Before her appointment as manager, Keri Quertier had been an active volunteer for the museum for many years. A specialist in archaeology, Keri graduated Bournemouth University with a degree in heritage conservation.
She said: ‘After college I worked for years in London, however the South West has always been my home. I have always loved visiting Dartmoor, it is such a historic and beautiful place.’
Growing up in Millbrook in Cornwall, Keri said that she had always appreciated the beauty of the countryside and rural community. Now living in Okehampton and raising a family, she is excited about taking on the new challenge as museum manager.
‘I am thrilled to have been appointed the new manger, we have such a wonderful team here. There are around 30 volunteers that currently work between the museum, the tourist information point and the shop.
‘The team is really versatile, they all have an expert local knowledge. Some volunteers will speak to visitors, others handle maintenance and some even come in to take care of the gardening.’
When asked what she hoped to bring to the museum as its new manager, Keri was quick to explain many ideas and activities she had in store.
Keri was particularly enthusiastic about encouraging more school activity days at the museum. She said that the museum was ‘an excellent learning environment’ and hoped to plan more educational workshops for the children of Okehampton and its surrounding areas.
Keri, who is also chair of governors for Okehampton Primary School, mentioned her involvement in potentially creating a ‘dementia friendly’ workshop for elderly people.
‘As well as getting more schools involved with the museum I also want to make the museum a dementia friendly part of the town. I think the museum would make a great place from those suffering with dementia to come and take part in some reminiscence therapy.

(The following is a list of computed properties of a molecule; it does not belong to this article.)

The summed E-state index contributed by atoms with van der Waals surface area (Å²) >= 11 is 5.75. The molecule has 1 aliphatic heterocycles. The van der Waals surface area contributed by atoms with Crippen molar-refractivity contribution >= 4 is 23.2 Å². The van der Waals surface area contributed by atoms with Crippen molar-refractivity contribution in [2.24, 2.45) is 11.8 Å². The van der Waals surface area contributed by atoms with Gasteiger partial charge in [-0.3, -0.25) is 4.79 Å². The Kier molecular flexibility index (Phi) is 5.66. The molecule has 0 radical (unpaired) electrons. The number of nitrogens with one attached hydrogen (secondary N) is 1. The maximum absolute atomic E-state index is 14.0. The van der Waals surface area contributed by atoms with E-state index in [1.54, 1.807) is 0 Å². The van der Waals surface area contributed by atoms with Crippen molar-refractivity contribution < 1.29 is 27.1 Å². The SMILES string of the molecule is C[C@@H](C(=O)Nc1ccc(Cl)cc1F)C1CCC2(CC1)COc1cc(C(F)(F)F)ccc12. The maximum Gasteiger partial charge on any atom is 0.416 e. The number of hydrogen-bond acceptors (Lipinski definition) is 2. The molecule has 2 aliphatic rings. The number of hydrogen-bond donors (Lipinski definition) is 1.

‘I really want to look at getting more people into the museum. Over the next couple of months we will be working hard to plan good quality events and workshops. The museum runs really well, but getting more people through the door is what can really put us on the map as a centre of learning.’
The Museum of Dartmoor Life takes visitors on a journey through time which begins at the Bronze Age and leads right through the Medieval times, Victorian era and early 20th century. The displays focus on all things Dartmoor, from tin mining to agriculture, the military and railway.
Trustees of the museum have had a busy few weeks preparing for the next exhibition as well as selecting a new manager. Debbie Pritchard, chair of trustees, said: ‘We are very pleased to announce that we have appointed Keri Quertier as the new manager at the Museum of Dartmoor Life. She matched the criteria for the role, has an excellent background and will work to a high standard.’
Most recently, the museum opened its exhibition all about Dartmoor tin mining. Last Wednesday archaeologist Tom Greeves, who has a knowledge of photography, delivered a talk on the now vanished part of Dartmoor’s rich history — from the earliest image of 150 years ago to the final demise of moorland tinworking at the outbreak of the Second World War.
Keri said: ‘The museum has so much to offer visitors, as well as arranging more talks and workshops I am also looking to bring in local theatre groups to feature at special events, this will allow for a combination of entertainment and education which will be a brand new engaging experience for visitors — particularly those who may have already visited the museum before.
‘We also have an exciting Halloween event coming up during half term, there will be lots of Halloween inspired arts and crafts for the children, as well as apple bobbing and other spooky surprises. Who knows? I may even get everyone to dress up!’